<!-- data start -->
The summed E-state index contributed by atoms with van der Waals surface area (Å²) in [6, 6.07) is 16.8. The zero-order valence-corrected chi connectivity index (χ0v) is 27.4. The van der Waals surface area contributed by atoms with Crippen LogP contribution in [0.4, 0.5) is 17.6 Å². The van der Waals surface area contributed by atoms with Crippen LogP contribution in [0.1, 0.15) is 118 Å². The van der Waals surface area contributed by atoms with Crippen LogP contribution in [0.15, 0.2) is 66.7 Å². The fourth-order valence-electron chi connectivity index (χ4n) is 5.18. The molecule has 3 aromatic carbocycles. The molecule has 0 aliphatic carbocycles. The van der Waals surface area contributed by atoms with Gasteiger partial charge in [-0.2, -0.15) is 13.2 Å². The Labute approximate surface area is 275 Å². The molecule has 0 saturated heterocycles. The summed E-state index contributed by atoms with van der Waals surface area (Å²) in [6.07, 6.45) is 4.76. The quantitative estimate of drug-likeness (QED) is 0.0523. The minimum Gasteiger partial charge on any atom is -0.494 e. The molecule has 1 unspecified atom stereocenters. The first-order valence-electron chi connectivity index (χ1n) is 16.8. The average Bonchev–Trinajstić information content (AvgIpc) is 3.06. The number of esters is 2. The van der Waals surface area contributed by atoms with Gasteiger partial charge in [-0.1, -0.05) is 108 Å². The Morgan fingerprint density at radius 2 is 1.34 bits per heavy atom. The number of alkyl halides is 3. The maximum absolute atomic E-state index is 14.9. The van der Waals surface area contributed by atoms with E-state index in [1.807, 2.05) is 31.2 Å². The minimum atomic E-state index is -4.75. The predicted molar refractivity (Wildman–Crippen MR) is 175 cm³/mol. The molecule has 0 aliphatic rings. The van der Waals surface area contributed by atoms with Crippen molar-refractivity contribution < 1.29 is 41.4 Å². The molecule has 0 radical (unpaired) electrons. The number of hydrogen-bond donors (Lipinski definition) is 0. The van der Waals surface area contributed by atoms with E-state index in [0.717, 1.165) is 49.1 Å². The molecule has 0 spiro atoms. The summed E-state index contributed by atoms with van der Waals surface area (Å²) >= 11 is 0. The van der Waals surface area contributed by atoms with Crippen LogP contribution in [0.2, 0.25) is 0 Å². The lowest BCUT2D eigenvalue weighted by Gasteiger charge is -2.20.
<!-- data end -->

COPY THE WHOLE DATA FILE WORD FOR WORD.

The summed E-state index contributed by atoms with van der Waals surface area (Å²) in [6, 6.07) is 16.8. The zero-order valence-corrected chi connectivity index (χ0v) is 27.4. The van der Waals surface area contributed by atoms with Crippen LogP contribution in [0.4, 0.5) is 17.6 Å². The van der Waals surface area contributed by atoms with Crippen LogP contribution in [0.1, 0.15) is 118 Å². The van der Waals surface area contributed by atoms with Crippen LogP contribution in [0.15, 0.2) is 66.7 Å². The fourth-order valence-electron chi connectivity index (χ4n) is 5.18. The molecule has 3 aromatic carbocycles. The molecule has 0 aliphatic carbocycles. The van der Waals surface area contributed by atoms with Gasteiger partial charge in [-0.2, -0.15) is 13.2 Å². The Labute approximate surface area is 275 Å². The molecule has 0 saturated heterocycles. The summed E-state index contributed by atoms with van der Waals surface area (Å²) in [6.07, 6.45) is 4.76. The quantitative estimate of drug-likeness (QED) is 0.0523. The minimum Gasteiger partial charge on any atom is -0.494 e. The molecule has 1 unspecified atom stereocenters. The first-order valence-electron chi connectivity index (χ1n) is 16.8. The average Bonchev–Trinajstić information content (AvgIpc) is 3.06. The number of esters is 2. The van der Waals surface area contributed by atoms with Gasteiger partial charge in [-0.1, -0.05) is 108 Å². The Morgan fingerprint density at radius 2 is 1.34 bits per heavy atom. The number of alkyl halides is 3. The maximum absolute atomic E-state index is 14.9. The van der Waals surface area contributed by atoms with E-state index in [1.807, 2.05) is 31.2 Å². The minimum atomic E-state index is -4.75. The predicted molar refractivity (Wildman–Crippen MR) is 175 cm³/mol. The molecule has 0 aliphatic rings. The van der Waals surface area contributed by atoms with Crippen molar-refractivity contribution < 1.29 is 41.4 Å². The molecule has 0 radical (unpaired) electrons. The number of hydrogen-bond donors (Lipinski definition) is 0. The van der Waals surface area contributed by atoms with E-state index in [0.717, 1.165) is 49.1 Å². The molecule has 0 spiro atoms. The summed E-state index contributed by atoms with van der Waals surface area (Å²) >= 11 is 0. The van der Waals surface area contributed by atoms with Crippen LogP contribution in [0.2, 0.25) is 0 Å². The lowest BCUT2D eigenvalue weighted by Gasteiger charge is -2.20.